Wracked by opioid scandal, drug maker Insys files for bankruptcy

Wracked by opioid scandal, drug maker Insys files for bankruptcy

Drugmaker Insys Therapeutics filed for bankruptcy protection Monday, June 10, citing mounting expenses, just days after the company agreed to pay $225 million to settle civil and criminal investigations with the US Justice Department.

At a hearing in Wilmington, U.S. Bankruptcy Judge Kevin Gross approved various "first day" motions so Insys can continue operations as it seeks a buyer for its assets, including its two commercially marketed drugs: the opioid Subsys and Syndros, which treats nausea and appetite loss. Kapoor was convicted for bribing doctors through monetary and sexual courtesies to prescribe the highly addictive drug to patients by the thousands, even those who had no sign of cancer.

The settlements came a month after a jury found Insys founder John Kapoor and four other former executives and managers guilty of bribing doctors and misleading insurance companies. In most instances, the programs were shams. As the opioid epidemic heats up and gains more attention, more drug companies may succumb to bankruptcy in the near future, according to a report by NPR. These events were hosted by medical practitioners who were being paid by the company. Former Insys employees also testified that the company hired a former stripper to give a lap dance to a doctor the company was wooing.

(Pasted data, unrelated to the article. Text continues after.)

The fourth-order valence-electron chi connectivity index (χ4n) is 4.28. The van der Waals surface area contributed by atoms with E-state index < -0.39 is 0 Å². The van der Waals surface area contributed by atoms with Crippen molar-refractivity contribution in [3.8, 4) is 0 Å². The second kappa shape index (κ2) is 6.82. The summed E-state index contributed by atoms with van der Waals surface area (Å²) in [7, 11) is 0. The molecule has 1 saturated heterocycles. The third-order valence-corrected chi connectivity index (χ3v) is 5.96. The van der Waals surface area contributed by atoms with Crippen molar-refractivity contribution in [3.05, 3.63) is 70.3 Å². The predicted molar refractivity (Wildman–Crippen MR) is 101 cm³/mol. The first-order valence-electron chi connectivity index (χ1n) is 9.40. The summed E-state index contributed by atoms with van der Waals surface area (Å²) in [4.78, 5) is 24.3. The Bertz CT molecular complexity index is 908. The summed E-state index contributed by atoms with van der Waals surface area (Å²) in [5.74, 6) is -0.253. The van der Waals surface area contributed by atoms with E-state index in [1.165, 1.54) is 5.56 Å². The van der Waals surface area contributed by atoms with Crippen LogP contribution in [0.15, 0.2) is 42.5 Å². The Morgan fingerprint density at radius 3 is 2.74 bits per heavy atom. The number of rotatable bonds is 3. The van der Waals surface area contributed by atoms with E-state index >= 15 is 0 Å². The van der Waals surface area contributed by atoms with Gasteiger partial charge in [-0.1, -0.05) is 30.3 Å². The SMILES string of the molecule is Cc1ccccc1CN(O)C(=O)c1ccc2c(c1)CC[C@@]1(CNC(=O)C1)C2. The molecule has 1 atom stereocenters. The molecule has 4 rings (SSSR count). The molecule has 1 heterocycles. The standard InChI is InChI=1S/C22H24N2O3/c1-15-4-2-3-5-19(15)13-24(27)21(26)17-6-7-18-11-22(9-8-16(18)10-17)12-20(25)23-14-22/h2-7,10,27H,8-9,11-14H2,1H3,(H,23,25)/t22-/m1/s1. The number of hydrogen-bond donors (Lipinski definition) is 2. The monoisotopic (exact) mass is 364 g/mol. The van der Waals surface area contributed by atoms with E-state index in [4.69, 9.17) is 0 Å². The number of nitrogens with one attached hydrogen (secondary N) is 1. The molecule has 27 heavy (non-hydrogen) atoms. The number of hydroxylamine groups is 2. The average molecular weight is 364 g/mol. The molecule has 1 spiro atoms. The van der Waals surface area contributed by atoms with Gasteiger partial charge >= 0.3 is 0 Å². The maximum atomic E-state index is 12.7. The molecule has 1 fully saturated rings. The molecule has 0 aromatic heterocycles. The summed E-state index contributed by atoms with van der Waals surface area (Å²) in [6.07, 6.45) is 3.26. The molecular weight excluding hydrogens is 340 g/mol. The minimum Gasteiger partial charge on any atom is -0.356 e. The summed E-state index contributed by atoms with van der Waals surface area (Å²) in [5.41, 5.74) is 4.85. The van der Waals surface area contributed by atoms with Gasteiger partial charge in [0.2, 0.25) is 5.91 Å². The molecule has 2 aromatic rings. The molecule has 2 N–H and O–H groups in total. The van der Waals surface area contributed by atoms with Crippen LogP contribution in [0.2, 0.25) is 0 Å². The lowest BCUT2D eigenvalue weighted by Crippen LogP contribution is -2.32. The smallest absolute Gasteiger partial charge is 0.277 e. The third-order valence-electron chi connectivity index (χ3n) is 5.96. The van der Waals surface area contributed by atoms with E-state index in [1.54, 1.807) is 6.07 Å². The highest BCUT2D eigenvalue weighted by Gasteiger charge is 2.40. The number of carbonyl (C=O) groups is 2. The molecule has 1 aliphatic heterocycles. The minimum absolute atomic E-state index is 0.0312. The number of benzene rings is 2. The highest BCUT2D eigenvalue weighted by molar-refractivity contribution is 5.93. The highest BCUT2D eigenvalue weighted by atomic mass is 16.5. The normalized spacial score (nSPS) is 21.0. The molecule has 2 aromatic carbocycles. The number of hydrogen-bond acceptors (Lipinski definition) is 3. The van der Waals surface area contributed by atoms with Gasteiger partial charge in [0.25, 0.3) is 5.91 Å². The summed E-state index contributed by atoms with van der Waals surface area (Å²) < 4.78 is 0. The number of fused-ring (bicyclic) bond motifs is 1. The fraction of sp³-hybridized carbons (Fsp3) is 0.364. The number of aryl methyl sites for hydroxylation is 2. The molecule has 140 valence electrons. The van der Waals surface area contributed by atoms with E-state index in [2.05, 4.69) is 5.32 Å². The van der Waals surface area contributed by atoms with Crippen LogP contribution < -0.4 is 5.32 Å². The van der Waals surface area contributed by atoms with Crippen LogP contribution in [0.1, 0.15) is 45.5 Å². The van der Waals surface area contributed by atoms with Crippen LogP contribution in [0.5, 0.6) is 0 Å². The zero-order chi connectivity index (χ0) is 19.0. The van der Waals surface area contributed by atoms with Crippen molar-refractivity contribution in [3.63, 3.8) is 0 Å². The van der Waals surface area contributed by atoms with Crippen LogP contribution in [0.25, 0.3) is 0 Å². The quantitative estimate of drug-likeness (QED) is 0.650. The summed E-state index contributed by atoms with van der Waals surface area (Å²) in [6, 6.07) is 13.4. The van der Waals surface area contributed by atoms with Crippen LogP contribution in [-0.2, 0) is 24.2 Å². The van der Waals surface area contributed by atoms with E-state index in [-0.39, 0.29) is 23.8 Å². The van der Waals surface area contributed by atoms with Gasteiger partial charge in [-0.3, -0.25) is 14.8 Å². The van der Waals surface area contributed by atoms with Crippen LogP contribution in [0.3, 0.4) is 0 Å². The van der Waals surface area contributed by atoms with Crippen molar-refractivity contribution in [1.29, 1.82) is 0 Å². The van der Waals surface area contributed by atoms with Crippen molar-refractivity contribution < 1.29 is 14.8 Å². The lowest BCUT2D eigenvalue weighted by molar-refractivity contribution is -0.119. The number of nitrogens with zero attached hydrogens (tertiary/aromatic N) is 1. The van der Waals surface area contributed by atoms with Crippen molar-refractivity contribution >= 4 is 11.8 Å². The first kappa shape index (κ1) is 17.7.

The Defense Department said they remain concerned about services personnel and their families suffering in the fallout of the opioid crisis.

According to the Centers for Disease Control and Prevention, nearly 400,000 people in the USA died from overdoses involving prescription or illicit opioids over the past two decades. Still, no pharmaceutical executive has been convicted on a criminal count.

Insys now markets just one product, according to an August filing with the Securities and Exchange Commission: a sublingual fentanyl spray it calls Subsys.

Fentanyl is a synthetic opioid significantly more potent than heroin that can cause overdoses, especially when it's used to cut the supply of illegally sourced drugs.

"The Company does not intend to appeal the determination and, therefore, it is expected that the Company's securities will be delisted", Insys officials wrote.

According to Boston's US Attorney's Office-which filed charging documents against Insys-the company will still be on the hook for a $28 million forfeiture that was part of the $225 million deal. It will also pay $195 million to settle several whisteblower lawsuits accusing it of violating the False Claims Act.

Related Articles